ED GRANEY: Stevenson's life reduced to her mother's racket
This is where Centre Court at Wimbledon ultimately leads some tennis players. This is how far the fall can be from two weeks of brilliant play and memorable curtsies. Out here at the Darling Tennis Center, struggling to hit consecutive winners on the obscurity of Court 11, your career seemingly blowing away in the high winds that surround yet another defeat.
Alexandra Stevenson had her 15 minutes in 1999. She was 18 and hit a ball like Floyd Mayweather Jr. does a punching bag. She was all power on the court and charming as can be off it. She showed up at Wimbledon as just another qualifier and departed a semifinalist, capturing the fascination of tennis fans around the world while subsequently watching her personal life conveyed to millions who learned she was fathered by basketball great Julius Erving.
adsonar_placementId=21160;adsonar_pid=167778;adson ar_ps=-1;adsonar_zw=250;adsonar_zh=250;adsonar_jv='ads.ad sonar.com';
She was ranked as high as No. 18 in 2002.
She is 369th today.
She is an old 26 trying to remain alive in a game meant for much younger players. She's fighting a battle her body suggests she can't possibly win, having been besieged with shoulder injuries that never allowed her to realize her true ability.
Stevenson was dismissed by Angela Haynes 6-7, 6-1, 6-1 on Wednesday in a first-round match of a USTA Pro Circuit Challenger, a sideshow to the Tennis Channel Open and basically the equivalent of a Double-A baseball game in Tulsa, Okla.
Stevenson refused comment after her match, walking much quicker to the locker room than she moved on the court all day, followed by a mother who continues to accompany her daughter to matches while exuding what resembles a disturbing amount of control over Alexandra's career given her age.
Example: During the first game of the second set, Samantha Stevenson chastised her daughter's coach for speaking to a reporter after the first set, then asked the reporter to leave. Minutes later, noticing everyone had kept their original places in the near-empty bleachers, Stevenson's mother moved herself and the coach 15 feet away, muttering that she didn't want her daughter to see him speaking with anyone.
(At this point, I was somewhat perplexed. Given that I coach a Bobby Sox team named the "Pink Flowers" and religiously watch "American Idol," I've always thought of myself about as intimidating as a bug on your windshield.)
Before being summoned, however, an amicable Chuck Kingman (I have no idea how much the man makes to deal with Mother Stevenson, but it's not enough) spoke about the player he just began coaching again after working with Alexandra years ago.
"The biggest thing with her now is to just get matches, get her confidence back," he said. "She knows that she didn't lose her ranking based on that she wasn't good enough. She has always had the talent. Her shoulder is healthier than it has been in a few years. She has matured as a person. I couldn't be more proud of her. I believe she is who she is because of the experience (at Wimbledon and the revelation of Erving being her father). I wouldn't wish that kind of (publicity) on anyone, but she is a much stronger person today for it."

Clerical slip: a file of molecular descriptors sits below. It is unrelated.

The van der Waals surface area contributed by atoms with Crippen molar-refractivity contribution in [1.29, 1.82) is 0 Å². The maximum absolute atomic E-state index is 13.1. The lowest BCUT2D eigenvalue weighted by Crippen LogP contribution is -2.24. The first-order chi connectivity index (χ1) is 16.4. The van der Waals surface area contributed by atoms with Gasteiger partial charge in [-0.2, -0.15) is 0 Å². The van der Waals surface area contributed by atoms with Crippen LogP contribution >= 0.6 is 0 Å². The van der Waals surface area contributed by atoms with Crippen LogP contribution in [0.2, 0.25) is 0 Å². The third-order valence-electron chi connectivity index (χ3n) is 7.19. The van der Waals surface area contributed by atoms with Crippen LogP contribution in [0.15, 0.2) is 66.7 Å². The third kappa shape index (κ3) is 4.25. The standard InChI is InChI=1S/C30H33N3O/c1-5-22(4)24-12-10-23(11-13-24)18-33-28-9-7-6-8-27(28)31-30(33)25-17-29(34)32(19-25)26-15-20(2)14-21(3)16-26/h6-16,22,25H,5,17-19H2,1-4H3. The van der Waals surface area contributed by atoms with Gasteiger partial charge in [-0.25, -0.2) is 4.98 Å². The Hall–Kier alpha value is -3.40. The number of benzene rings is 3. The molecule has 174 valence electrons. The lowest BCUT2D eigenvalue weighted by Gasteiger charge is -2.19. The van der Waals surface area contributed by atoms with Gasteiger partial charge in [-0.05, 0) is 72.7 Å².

Mentally, maybe. Physically, she isn't near where elite players exist. When her shoulder is right, Stevenson's serve is an obvious weapon. It was good enough to win Wednesday. But she didn't move well enough to find success even at this mediocre level of professional play. She was always a step too slow. She missed setup winners. She pushed easy volleys long. She needed a medical timeout in the third set to have a trainer work on her leg.
"I can't imagine going from (No. 18 to No. 369)," said the 22-year-old winner, Haynes. "I've known Alex since I was maybe 5 or 6 years old. She's a sweetheart. But it's very, very tough trying to make this kind of (comeback). I went from 95 to 190, and that was really bad. There are so many good, young players out there now. Personally, I wouldn't try it. It would be too much, starting over at her age and having to play all the qualifiers and smaller events, not being able to get into bigger events. I wouldn't put myself through it. Basically, you have to work your butt off and pray a lot."
Basically, she had her moment in the spotlight, then her body betrayed her. It's not a new story. It has been told countless times over in all sports.
Basically, it has come to this for Alexandra Stevenson: For some time now, those around women's tennis have talked more about her mother's weird level of influence than anything about her game.
Talk about a massive fall.
Ed Graney's column is published Wednesday, Thursday, Saturday and Sunday. He can be reached at 383-4618 or email@example.com